The Ranch Review

Disease Affects Seniors

Abby Galdamez, Staff Writer

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This lethal disease affects hundreds of upcoming graduates every year. Many are struggling with how to handle it right at this moment. This disease is known as senioritis, a supposed affliction of students in their final year of high school, characterized by a decline in motivation or performance.

Many high school seniors starting and finishing up the last of their college applications, begin to slack off. Missing class, not doing homework, getting lower grades on assignments they would usually ace are all signs of the ever-present senioritis. Seniors often believe colleges will not look at senior year grades. But colleges look at all four years of high school grades – including your full senior year transcript.

Senioritis also affects how much financial aid you will be offered entering college. While some students’ acceptances may be safe even after grade droppings, some financial aid might not be as safe. For colleges that award merit aid, those last semester grades can be a big factor as to who gets what. It is important to know the regulations of the universities you are applying too. Take this example from one university: Merit aid at this institution was based in part on class rank, so some students who were awarded aid based on their class rank at the time of applying lost anywhere from $1,000 to $3,000 per year because their class rank on their final transcript dropped significantly. Many merit scholarships are also based on GPA, so if a student’s GPA suffers during the last semester, they’ll pay for it. Literally.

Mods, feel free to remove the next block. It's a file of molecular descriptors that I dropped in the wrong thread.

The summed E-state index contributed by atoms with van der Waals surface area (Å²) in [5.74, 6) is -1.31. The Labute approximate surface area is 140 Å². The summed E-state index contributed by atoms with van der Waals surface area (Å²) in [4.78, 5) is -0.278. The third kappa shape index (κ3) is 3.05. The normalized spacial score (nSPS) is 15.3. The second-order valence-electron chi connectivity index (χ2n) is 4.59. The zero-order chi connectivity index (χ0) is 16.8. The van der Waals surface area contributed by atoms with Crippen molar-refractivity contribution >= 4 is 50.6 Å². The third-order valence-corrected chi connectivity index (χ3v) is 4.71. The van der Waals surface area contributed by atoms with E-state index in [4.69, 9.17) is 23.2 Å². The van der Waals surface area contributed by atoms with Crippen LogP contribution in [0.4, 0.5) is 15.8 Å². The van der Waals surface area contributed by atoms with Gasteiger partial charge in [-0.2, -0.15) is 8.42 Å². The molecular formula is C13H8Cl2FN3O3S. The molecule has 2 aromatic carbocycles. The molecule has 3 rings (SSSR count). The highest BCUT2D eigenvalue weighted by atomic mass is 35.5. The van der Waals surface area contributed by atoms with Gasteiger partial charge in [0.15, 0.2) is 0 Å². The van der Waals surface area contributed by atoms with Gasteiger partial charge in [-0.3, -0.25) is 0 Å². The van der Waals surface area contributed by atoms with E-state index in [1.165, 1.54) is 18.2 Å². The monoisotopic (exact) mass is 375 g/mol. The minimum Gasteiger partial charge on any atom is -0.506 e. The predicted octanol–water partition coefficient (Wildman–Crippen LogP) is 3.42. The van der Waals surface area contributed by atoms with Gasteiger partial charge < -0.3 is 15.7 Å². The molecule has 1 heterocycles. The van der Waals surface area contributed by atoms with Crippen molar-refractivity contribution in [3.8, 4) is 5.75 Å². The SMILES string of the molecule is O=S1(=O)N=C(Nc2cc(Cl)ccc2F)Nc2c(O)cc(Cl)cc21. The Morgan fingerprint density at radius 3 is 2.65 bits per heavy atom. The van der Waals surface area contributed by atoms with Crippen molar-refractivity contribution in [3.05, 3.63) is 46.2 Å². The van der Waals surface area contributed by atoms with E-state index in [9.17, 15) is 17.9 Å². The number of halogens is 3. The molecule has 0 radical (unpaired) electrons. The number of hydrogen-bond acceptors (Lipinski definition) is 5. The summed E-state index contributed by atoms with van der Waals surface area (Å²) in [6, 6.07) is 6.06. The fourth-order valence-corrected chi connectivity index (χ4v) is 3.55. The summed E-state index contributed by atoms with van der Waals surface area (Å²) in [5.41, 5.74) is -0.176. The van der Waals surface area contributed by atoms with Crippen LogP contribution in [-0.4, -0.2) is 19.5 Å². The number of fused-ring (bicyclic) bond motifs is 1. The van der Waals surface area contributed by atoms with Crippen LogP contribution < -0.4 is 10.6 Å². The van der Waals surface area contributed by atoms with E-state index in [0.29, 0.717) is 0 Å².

The Huffpost reported that “Yes, colleges can rescind acceptances. If a student gets into a highly selective college, then drops from an A to a C or D average that college will seriously reconsider if that student is prepared for college in the fall.”

Bridgeth Miranda, Senior, describes her senioritis as bad it can get. Rather than doing school work she prefers spend her hours on Netflix. “I don’t even realize the hours go by and when I do I’m already 8 episodes into friends.”

There are several ways to avoid this disease. A smart way to gain incentive is for students to set smaller, more manageable goals throughout the semester. Students should schedule study and homework time directly into their calendars so they can hold themselves accountable and are not overwhelmed.

Ivanna Vargas, Senior, says she realized she had senioritis when the pile of work due days before started getting bigger and bigger. “I always say I’ll do it the next day but it actually ends up being days later and now I have even more assignments due.” Scheduling in a specific time for homework and studying can be a smart way to save her grades.

Marcos Ochoa, AP Lang teacher, explains the lack of effort as the year goes by. “The sooner graduation approaches, the smaller my stacks of assignments become. It’s frustrating because when they realize that it does affect their grades and test scores it’s already too late.” He finds himself often conflicted as students ask for extra credit opportunities when they “slacked off half the year.”

Waking up at 6 in the morning and coming to school may seem more and more dreadful as the days pass but knowing graduation is around the corner should be a good source of motivation to finish with a bang.


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Disease Affects Seniors